Open til 2am and cranking truly obnoxious pop music the whole time, stopping by Mr Crackles at the end of the night takes a normally furtive part of your drinking ritual and turns it into a full blown social experience. This place is never not packed with groups of tipsy revellers – sometimes shirtless, often covered in glitter and wearing fairy wings or bachelorette veils. Mr Crackles is the love child of a Bahn Mi hole-in-the-wall and an RSL roast buffet, but the people in charge of the kitchen are genuinely technically competent. Their roast meats are never dry, their crackling is usually fresh and crunchy, and so are their bread rolls. But if you've truly overindulged, you should order fries instead. Specifically you should order the 'Crispy Pork Nacho Fries', which come with chunks of pork belly, slathered in cheese, chilli and sour cream. They're disgusting, by which we mean amazing.
We too foreswore Maccas for ethical reasons at a certain point in our lives. We too were once vegetarians. But like you, our ethics, under the influence, are impaired – as is our judgment. Sometimes nothing is as good an idea as a Junior burger. Even if getting it means making the cab driver take a drive-thru detour. Or begging our partners in life and crime to drive us there. And since we're there with a full tank of gross to soak up, then we might has well go the full Happy Meal. The toys aren’t as good these days. Neither are the hangovers.
There are times when only a shitty white bread and cheap cheddar sandwich will do. It's an amazing thing to eat when plastered (ideally melted under the grill with chillies and onions and served with shed-loads of mayonnaise). But when you're so far gone that cooking is off the cards, we're all about the chicken tikka rolls from Curry Palace in Neutral Bay. It's bliss for a boozy head: soft, yeasty naan bread encasing tender, marinated chicken meat stained Barbie pink, paired with crisp-fried then smashed aloo chops (that’s deep-fried mashed potato, baby) and that sweet butter curry sauce which really should be labelled ‘Heinz Tomato Soup’.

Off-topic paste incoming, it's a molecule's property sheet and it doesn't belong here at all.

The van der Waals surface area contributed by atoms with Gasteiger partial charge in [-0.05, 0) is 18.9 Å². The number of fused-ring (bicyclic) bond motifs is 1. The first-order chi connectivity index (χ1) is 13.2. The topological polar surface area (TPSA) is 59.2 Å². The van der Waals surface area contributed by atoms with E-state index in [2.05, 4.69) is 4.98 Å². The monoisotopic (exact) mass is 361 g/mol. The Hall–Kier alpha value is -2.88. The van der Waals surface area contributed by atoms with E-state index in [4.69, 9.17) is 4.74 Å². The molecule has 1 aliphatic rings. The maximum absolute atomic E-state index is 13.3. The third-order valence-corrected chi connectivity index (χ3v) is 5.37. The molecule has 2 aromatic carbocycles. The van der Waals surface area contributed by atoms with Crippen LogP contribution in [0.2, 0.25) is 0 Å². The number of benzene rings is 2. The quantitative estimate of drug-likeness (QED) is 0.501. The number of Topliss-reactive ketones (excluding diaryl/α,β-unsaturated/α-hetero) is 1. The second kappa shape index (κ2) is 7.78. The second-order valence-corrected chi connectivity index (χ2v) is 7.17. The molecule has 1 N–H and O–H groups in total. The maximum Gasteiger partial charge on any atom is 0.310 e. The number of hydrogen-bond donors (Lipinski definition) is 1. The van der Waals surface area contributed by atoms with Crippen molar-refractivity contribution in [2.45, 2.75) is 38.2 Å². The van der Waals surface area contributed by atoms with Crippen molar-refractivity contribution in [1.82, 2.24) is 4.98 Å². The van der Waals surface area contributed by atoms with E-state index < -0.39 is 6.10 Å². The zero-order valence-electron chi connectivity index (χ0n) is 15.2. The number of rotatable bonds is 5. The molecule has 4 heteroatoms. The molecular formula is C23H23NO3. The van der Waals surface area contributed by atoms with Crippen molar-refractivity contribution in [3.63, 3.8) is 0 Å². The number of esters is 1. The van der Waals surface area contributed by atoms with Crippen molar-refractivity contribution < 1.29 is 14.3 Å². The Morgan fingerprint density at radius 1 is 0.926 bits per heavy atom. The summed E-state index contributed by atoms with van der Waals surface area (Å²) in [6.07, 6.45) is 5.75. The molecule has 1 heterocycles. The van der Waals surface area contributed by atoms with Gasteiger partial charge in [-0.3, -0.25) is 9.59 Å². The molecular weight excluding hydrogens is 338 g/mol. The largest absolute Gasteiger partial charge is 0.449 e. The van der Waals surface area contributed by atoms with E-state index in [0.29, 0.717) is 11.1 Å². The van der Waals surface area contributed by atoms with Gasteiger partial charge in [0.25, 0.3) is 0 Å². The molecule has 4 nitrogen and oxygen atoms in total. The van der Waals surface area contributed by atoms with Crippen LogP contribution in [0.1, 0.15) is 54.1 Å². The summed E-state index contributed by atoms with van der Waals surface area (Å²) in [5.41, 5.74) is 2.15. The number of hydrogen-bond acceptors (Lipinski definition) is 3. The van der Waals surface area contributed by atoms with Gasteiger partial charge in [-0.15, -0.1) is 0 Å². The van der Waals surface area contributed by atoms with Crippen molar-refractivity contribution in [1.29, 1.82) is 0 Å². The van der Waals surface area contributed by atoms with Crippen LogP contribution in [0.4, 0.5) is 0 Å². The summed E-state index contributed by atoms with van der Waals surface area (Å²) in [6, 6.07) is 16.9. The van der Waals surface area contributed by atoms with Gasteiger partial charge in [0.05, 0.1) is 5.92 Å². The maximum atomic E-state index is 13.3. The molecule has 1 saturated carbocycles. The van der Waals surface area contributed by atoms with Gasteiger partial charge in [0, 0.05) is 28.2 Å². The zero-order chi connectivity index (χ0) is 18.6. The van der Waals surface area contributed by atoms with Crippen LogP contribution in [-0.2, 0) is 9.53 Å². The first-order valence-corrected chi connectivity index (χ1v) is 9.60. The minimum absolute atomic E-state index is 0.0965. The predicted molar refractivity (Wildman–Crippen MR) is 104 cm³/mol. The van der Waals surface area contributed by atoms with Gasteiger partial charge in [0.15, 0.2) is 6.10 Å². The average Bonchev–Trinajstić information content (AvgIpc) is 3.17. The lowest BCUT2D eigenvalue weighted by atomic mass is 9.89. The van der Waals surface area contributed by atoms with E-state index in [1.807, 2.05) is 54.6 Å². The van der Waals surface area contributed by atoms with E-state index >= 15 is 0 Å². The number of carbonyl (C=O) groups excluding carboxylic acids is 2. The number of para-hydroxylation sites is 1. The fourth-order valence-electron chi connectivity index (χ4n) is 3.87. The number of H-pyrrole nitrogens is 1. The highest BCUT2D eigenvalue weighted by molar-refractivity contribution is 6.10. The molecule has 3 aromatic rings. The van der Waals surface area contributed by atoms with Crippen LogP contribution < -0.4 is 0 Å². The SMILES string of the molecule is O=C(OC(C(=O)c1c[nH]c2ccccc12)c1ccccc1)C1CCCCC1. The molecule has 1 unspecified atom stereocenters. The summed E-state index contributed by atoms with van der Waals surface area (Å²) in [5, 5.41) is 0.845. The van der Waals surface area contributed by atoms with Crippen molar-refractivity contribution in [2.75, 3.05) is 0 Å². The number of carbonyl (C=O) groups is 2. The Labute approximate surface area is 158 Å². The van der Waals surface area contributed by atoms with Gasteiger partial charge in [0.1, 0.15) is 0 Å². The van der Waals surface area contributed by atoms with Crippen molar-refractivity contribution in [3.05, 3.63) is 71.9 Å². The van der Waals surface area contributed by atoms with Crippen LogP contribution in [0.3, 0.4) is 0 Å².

You’ve had one too many G&Ts in plastic cups and you’re wondering how you ended up at World Square in the first place: you don’t even work there. Strange. It’s time to sober up with fatty roadside food and reassess your life choices. Avoid the battlefield of fallen backpackers and office workers inside Hungry Jack’s and forget about Belly Bao at Plan B Small Club (10pm came and went hours ago); head to Hot Star Large Fried Chicken and get crisp, Taiwanese-style fried chicken in a bag. Order the chilli seasoning and the alcohol will stream straight out of your tear ducts.
Maybe you've been at an event where the canapé waiters couldn't find your corner of the room, or maybe you've been at a work function where you never got an opportunity to cram some tiny burgers in your mouth in between schmoozing. Whatever brought you to this point, you've found yourself full of cheap sparkling and wondering the city in search of an oasis. And it's at this moment that you remember that Golden Century on Dixon Street is open until 4am, which means dumplings, roast pork, maybe a whole duck, and definitely some pippies in XO sauce are going to make everything OK again.
We've all made the rookie error of not eating enough at music festivals. Festival sustenance is an essential part of the experience, and navigating your way past average gozleme joints with offensively long lines to one of Sydney's awesome food trucks is a sure-fire way to have a good and tasty time. If you spot Nighthawk Diner'ssilver slip stream van at a festival then you're in good hands. Can't decide between the mac'n'cheese burger and the 'Cheesy B'? Get both. The cheesey vego number is like a handheld pasta fritter and the cheeseburger is one of the better ones in Sydney. It's filling, greasy dude food but done well. Plus, you'll dance off the calories anyway – win-win.